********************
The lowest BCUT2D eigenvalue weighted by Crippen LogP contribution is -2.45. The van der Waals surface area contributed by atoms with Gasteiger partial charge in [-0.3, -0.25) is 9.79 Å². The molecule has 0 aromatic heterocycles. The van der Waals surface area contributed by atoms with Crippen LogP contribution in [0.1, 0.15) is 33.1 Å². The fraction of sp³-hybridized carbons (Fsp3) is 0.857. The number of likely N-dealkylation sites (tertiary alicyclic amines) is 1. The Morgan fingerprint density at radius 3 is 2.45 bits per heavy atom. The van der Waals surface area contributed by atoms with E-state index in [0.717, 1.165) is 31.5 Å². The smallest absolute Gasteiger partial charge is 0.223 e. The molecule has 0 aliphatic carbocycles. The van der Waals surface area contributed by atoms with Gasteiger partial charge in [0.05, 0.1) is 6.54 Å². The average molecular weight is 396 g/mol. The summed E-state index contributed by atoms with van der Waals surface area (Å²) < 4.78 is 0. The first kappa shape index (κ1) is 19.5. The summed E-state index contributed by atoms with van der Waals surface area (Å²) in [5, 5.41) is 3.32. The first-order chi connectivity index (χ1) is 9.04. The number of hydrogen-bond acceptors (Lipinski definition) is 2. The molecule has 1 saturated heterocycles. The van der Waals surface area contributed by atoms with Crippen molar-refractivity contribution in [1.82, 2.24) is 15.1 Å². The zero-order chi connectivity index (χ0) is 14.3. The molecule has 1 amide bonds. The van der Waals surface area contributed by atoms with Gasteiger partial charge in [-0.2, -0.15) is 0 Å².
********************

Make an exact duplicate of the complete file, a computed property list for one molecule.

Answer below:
The lowest BCUT2D eigenvalue weighted by Crippen LogP contribution is -2.45. The van der Waals surface area contributed by atoms with Gasteiger partial charge in [-0.3, -0.25) is 9.79 Å². The molecule has 0 aromatic heterocycles. The van der Waals surface area contributed by atoms with Crippen LogP contribution in [0.1, 0.15) is 33.1 Å². The fraction of sp³-hybridized carbons (Fsp3) is 0.857. The number of likely N-dealkylation sites (tertiary alicyclic amines) is 1. The Morgan fingerprint density at radius 3 is 2.45 bits per heavy atom. The van der Waals surface area contributed by atoms with E-state index in [0.717, 1.165) is 31.5 Å². The smallest absolute Gasteiger partial charge is 0.223 e. The molecule has 0 aliphatic carbocycles. The van der Waals surface area contributed by atoms with Gasteiger partial charge in [0.05, 0.1) is 6.54 Å². The average molecular weight is 396 g/mol. The summed E-state index contributed by atoms with van der Waals surface area (Å²) < 4.78 is 0. The first kappa shape index (κ1) is 19.5. The summed E-state index contributed by atoms with van der Waals surface area (Å²) in [5, 5.41) is 3.32. The first-order chi connectivity index (χ1) is 9.04. The number of hydrogen-bond acceptors (Lipinski definition) is 2. The molecule has 1 saturated heterocycles. The van der Waals surface area contributed by atoms with Crippen molar-refractivity contribution in [1.82, 2.24) is 15.1 Å². The zero-order chi connectivity index (χ0) is 14.3. The molecule has 1 amide bonds. The van der Waals surface area contributed by atoms with Gasteiger partial charge in [-0.2, -0.15) is 0 Å².